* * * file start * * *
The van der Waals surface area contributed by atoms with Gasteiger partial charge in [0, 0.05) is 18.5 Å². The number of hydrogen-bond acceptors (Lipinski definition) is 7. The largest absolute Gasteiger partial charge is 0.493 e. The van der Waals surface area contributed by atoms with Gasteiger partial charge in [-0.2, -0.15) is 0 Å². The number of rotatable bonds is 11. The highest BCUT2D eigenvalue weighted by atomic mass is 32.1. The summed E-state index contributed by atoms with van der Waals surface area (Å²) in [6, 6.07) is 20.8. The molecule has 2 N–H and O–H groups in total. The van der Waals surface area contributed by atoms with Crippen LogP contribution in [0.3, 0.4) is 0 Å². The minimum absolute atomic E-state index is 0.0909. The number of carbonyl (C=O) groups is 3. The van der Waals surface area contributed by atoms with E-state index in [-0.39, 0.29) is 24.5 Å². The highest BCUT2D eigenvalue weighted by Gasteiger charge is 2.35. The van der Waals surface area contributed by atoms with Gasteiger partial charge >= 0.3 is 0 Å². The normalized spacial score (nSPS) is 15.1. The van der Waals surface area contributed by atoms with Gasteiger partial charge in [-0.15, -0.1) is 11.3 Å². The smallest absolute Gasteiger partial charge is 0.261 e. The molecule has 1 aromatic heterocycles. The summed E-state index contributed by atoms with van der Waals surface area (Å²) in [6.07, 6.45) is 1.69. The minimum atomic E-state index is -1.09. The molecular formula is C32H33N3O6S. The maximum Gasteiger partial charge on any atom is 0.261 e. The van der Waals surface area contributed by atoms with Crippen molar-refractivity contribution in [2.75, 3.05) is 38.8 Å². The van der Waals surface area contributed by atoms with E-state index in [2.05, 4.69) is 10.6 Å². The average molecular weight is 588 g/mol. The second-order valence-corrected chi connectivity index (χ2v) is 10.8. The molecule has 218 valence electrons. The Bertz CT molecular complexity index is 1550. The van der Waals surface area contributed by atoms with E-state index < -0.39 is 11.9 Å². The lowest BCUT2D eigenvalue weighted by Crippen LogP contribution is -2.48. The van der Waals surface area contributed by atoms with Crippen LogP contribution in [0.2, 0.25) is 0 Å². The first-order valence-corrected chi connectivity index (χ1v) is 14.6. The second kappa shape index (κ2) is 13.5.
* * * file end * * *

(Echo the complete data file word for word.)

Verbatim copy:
The van der Waals surface area contributed by atoms with Gasteiger partial charge in [0, 0.05) is 18.5 Å². The number of hydrogen-bond acceptors (Lipinski definition) is 7. The largest absolute Gasteiger partial charge is 0.493 e. The van der Waals surface area contributed by atoms with Gasteiger partial charge in [-0.2, -0.15) is 0 Å². The number of rotatable bonds is 11. The highest BCUT2D eigenvalue weighted by atomic mass is 32.1. The summed E-state index contributed by atoms with van der Waals surface area (Å²) in [6, 6.07) is 20.8. The molecule has 2 N–H and O–H groups in total. The van der Waals surface area contributed by atoms with Crippen LogP contribution in [0.3, 0.4) is 0 Å². The minimum absolute atomic E-state index is 0.0909. The number of carbonyl (C=O) groups is 3. The van der Waals surface area contributed by atoms with E-state index in [-0.39, 0.29) is 24.5 Å². The highest BCUT2D eigenvalue weighted by Gasteiger charge is 2.35. The van der Waals surface area contributed by atoms with Gasteiger partial charge >= 0.3 is 0 Å². The normalized spacial score (nSPS) is 15.1. The van der Waals surface area contributed by atoms with Gasteiger partial charge in [-0.15, -0.1) is 11.3 Å². The smallest absolute Gasteiger partial charge is 0.261 e. The molecule has 1 aromatic heterocycles. The summed E-state index contributed by atoms with van der Waals surface area (Å²) in [6.07, 6.45) is 1.69. The minimum atomic E-state index is -1.09. The molecular formula is C32H33N3O6S. The maximum Gasteiger partial charge on any atom is 0.261 e. The van der Waals surface area contributed by atoms with Crippen molar-refractivity contribution in [2.75, 3.05) is 38.8 Å². The van der Waals surface area contributed by atoms with E-state index in [2.05, 4.69) is 10.6 Å². The average molecular weight is 588 g/mol. The second-order valence-corrected chi connectivity index (χ2v) is 10.8. The molecule has 218 valence electrons. The Bertz CT molecular complexity index is 1550. The van der Waals surface area contributed by atoms with E-state index < -0.39 is 11.9 Å². The lowest BCUT2D eigenvalue weighted by Crippen LogP contribution is -2.48. The van der Waals surface area contributed by atoms with Crippen LogP contribution in [0.2, 0.25) is 0 Å². The first-order valence-corrected chi connectivity index (χ1v) is 14.6. The second kappa shape index (κ2) is 13.5.